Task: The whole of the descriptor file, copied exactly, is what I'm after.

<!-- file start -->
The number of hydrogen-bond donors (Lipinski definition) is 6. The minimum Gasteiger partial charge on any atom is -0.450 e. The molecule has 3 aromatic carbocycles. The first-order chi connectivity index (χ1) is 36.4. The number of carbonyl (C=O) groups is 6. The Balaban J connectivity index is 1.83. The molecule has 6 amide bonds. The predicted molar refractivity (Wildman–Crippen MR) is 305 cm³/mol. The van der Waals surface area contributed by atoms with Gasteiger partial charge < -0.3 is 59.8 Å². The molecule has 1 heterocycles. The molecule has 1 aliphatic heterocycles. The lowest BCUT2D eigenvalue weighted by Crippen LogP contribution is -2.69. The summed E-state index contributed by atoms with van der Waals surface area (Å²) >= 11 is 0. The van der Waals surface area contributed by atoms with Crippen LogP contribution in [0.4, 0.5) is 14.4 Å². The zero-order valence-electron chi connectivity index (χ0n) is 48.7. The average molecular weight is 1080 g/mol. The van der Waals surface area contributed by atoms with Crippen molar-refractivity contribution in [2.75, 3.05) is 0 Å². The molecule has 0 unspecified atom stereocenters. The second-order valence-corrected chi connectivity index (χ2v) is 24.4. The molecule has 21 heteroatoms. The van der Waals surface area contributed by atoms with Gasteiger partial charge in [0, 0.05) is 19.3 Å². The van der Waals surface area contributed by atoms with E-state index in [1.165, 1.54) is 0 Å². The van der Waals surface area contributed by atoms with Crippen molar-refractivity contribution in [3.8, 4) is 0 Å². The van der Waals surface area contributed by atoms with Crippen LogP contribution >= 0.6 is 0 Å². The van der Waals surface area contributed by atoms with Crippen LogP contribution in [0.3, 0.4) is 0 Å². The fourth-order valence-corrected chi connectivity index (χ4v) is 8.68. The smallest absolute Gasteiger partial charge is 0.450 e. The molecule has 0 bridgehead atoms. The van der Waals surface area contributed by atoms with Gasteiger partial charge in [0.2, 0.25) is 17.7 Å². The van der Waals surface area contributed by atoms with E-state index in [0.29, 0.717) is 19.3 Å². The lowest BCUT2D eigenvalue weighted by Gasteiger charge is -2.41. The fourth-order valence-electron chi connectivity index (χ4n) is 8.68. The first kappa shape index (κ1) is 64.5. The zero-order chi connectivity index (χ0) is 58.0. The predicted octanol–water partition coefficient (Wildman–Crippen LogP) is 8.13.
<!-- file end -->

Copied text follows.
The number of hydrogen-bond donors (Lipinski definition) is 6. The minimum Gasteiger partial charge on any atom is -0.450 e. The molecule has 3 aromatic carbocycles. The first-order chi connectivity index (χ1) is 36.4. The number of carbonyl (C=O) groups is 6. The Balaban J connectivity index is 1.83. The molecule has 6 amide bonds. The predicted molar refractivity (Wildman–Crippen MR) is 305 cm³/mol. The van der Waals surface area contributed by atoms with Gasteiger partial charge < -0.3 is 59.8 Å². The molecule has 1 heterocycles. The molecule has 1 aliphatic heterocycles. The lowest BCUT2D eigenvalue weighted by Crippen LogP contribution is -2.69. The summed E-state index contributed by atoms with van der Waals surface area (Å²) >= 11 is 0. The van der Waals surface area contributed by atoms with Crippen LogP contribution in [0.4, 0.5) is 14.4 Å². The zero-order valence-electron chi connectivity index (χ0n) is 48.7. The average molecular weight is 1080 g/mol. The van der Waals surface area contributed by atoms with Crippen molar-refractivity contribution in [2.75, 3.05) is 0 Å². The molecule has 0 unspecified atom stereocenters. The second-order valence-corrected chi connectivity index (χ2v) is 24.4. The molecule has 21 heteroatoms. The van der Waals surface area contributed by atoms with Gasteiger partial charge in [0, 0.05) is 19.3 Å². The van der Waals surface area contributed by atoms with E-state index in [1.165, 1.54) is 0 Å². The van der Waals surface area contributed by atoms with Crippen molar-refractivity contribution in [3.8, 4) is 0 Å². The van der Waals surface area contributed by atoms with Crippen LogP contribution >= 0.6 is 0 Å². The van der Waals surface area contributed by atoms with Crippen LogP contribution in [0.3, 0.4) is 0 Å². The fourth-order valence-corrected chi connectivity index (χ4v) is 8.68. The smallest absolute Gasteiger partial charge is 0.450 e. The molecule has 0 bridgehead atoms. The van der Waals surface area contributed by atoms with Gasteiger partial charge in [0.2, 0.25) is 17.7 Å². The van der Waals surface area contributed by atoms with E-state index in [0.29, 0.717) is 19.3 Å². The lowest BCUT2D eigenvalue weighted by Gasteiger charge is -2.41. The fourth-order valence-electron chi connectivity index (χ4n) is 8.68. The first kappa shape index (κ1) is 64.5. The zero-order chi connectivity index (χ0) is 58.0. The predicted octanol–water partition coefficient (Wildman–Crippen LogP) is 8.13.